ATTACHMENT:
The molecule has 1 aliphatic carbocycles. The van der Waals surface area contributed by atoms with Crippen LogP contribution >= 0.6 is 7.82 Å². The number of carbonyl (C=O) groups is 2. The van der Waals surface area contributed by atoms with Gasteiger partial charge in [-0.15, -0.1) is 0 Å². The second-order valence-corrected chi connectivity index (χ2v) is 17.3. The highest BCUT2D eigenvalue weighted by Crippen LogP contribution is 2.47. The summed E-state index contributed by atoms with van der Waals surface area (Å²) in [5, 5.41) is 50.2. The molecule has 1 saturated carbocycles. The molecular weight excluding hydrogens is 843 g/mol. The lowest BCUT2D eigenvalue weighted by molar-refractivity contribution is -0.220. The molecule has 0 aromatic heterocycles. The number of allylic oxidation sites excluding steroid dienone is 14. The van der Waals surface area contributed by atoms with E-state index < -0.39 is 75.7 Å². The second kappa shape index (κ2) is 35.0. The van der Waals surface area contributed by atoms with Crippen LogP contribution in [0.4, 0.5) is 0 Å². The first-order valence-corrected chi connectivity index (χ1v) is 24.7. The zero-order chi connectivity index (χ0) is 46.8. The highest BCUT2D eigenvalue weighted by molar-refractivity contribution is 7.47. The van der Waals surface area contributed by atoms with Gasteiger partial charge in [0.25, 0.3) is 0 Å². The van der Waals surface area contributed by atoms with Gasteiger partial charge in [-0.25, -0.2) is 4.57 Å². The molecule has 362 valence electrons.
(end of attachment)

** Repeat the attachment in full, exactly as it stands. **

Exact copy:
The molecule has 1 aliphatic carbocycles. The van der Waals surface area contributed by atoms with Crippen LogP contribution >= 0.6 is 7.82 Å². The number of carbonyl (C=O) groups is 2. The van der Waals surface area contributed by atoms with Gasteiger partial charge in [-0.15, -0.1) is 0 Å². The second-order valence-corrected chi connectivity index (χ2v) is 17.3. The highest BCUT2D eigenvalue weighted by Crippen LogP contribution is 2.47. The summed E-state index contributed by atoms with van der Waals surface area (Å²) in [5, 5.41) is 50.2. The molecule has 1 saturated carbocycles. The molecular weight excluding hydrogens is 843 g/mol. The lowest BCUT2D eigenvalue weighted by molar-refractivity contribution is -0.220. The molecule has 0 aromatic heterocycles. The number of allylic oxidation sites excluding steroid dienone is 14. The van der Waals surface area contributed by atoms with E-state index < -0.39 is 75.7 Å². The second kappa shape index (κ2) is 35.0. The van der Waals surface area contributed by atoms with Crippen LogP contribution in [0.4, 0.5) is 0 Å². The first-order valence-corrected chi connectivity index (χ1v) is 24.7. The zero-order chi connectivity index (χ0) is 46.8. The highest BCUT2D eigenvalue weighted by molar-refractivity contribution is 7.47. The van der Waals surface area contributed by atoms with Gasteiger partial charge in [0.25, 0.3) is 0 Å². The van der Waals surface area contributed by atoms with Gasteiger partial charge in [-0.25, -0.2) is 4.57 Å². The molecule has 362 valence electrons.